The embers and coals seemed to pulsate, as heat was transferred from my hearth to my study. The setting could not have been more perfect, as the cold front approached. A distant roll of thunder is quite unusual for January, but sporadically, the rumble resembled that of cannon fire from days long ago. The subtle, amber light that illuminated my den added a calming ambience to my place of contemplation where I spend so much time during winter. Walls, tabletops, and bookshelves, served as vaults for past memories and provided a vast resource for knowledge. For some reason, on this evening, I was drawn to a corner of my den that holds some of my favorite literary pieces. I just stood there for a few moments allowing time for one to capture my attention. This would take a while.
There was the collection from my college days, “Principles of Insect Morphology” by Snodgrass and “The Insects” by Chapman. The novels, “Go Down, Moses” and “Intruder in the Dust,” by Faulkner, briefly caught my attention, but tonight I was feeling a little more “outdoorsy.” Gently, I touched each book as I moved down the line. Jack O’Connor held part of the pine shelving with those iconic writings like “Sheep and Sheep Hunting,” “Game in The Desert Revisited.” and his last book, “Confessions of a Gun Editor.” There was Russell, Leopold, Tompkins, and Kelly. Each held their special place within my array. I knew in an instant though what would hold my attention for the remainder of my fire, when I picked up “De Shootinest Gent’Man,” by Nash Buckingham.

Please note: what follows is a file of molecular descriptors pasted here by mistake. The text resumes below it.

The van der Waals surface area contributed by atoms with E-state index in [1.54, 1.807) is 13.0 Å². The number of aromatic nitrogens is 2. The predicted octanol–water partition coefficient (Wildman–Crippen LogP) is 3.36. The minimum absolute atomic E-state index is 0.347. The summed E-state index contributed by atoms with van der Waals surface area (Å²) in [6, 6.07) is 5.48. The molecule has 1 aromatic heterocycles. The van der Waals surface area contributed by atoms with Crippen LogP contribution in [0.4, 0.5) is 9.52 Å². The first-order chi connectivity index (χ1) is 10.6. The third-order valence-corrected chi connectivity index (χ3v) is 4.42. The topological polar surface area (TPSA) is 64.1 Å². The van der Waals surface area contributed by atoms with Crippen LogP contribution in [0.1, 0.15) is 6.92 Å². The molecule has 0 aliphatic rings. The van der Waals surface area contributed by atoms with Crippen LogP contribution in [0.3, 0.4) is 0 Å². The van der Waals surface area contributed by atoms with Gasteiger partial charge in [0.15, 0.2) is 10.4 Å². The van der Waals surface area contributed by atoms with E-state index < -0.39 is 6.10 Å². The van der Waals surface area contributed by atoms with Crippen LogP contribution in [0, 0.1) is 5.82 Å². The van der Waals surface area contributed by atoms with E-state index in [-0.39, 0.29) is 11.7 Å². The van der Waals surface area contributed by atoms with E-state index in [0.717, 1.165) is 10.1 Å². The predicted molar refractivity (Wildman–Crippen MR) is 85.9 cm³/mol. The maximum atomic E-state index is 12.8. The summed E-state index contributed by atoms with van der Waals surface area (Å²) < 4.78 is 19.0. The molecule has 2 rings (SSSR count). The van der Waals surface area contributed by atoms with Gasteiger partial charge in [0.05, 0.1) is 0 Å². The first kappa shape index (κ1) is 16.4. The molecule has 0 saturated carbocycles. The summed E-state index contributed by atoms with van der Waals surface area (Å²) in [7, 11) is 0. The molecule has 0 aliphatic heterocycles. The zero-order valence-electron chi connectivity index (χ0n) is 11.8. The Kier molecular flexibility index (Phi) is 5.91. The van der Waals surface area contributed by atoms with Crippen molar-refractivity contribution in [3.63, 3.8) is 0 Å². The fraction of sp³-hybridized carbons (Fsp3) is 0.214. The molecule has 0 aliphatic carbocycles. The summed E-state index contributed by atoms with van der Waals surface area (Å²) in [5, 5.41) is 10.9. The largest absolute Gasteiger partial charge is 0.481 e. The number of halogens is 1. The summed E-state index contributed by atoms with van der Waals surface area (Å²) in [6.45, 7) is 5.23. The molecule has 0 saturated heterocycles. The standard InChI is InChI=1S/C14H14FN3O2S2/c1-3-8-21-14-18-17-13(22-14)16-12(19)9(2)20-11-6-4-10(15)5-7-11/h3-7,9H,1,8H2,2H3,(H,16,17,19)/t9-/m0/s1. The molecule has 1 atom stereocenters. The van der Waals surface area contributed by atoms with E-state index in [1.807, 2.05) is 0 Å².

Theophilus Nash Buckingham, American author and conservationist, was born May 3, 1880 in Memphis. Considered as one of the most widely renowned outdoor writers of his time, he remains a favorite to many present-day readers of the genre. Though an avid hunter of a variety of game, Mr. Nash, possessed a special fondness for waterfowl and quail. His reputation was far outreaching as an avid shotgunner and wing shot. As an ambassador for the preservation of the American outdoor tradition, he spoke quite often and eloquently of the importance of game conservation and was a staunch advocate of the Migratory Bird Treaty Act of 1918. How fitting a few stories about this man would be so that we might better know him.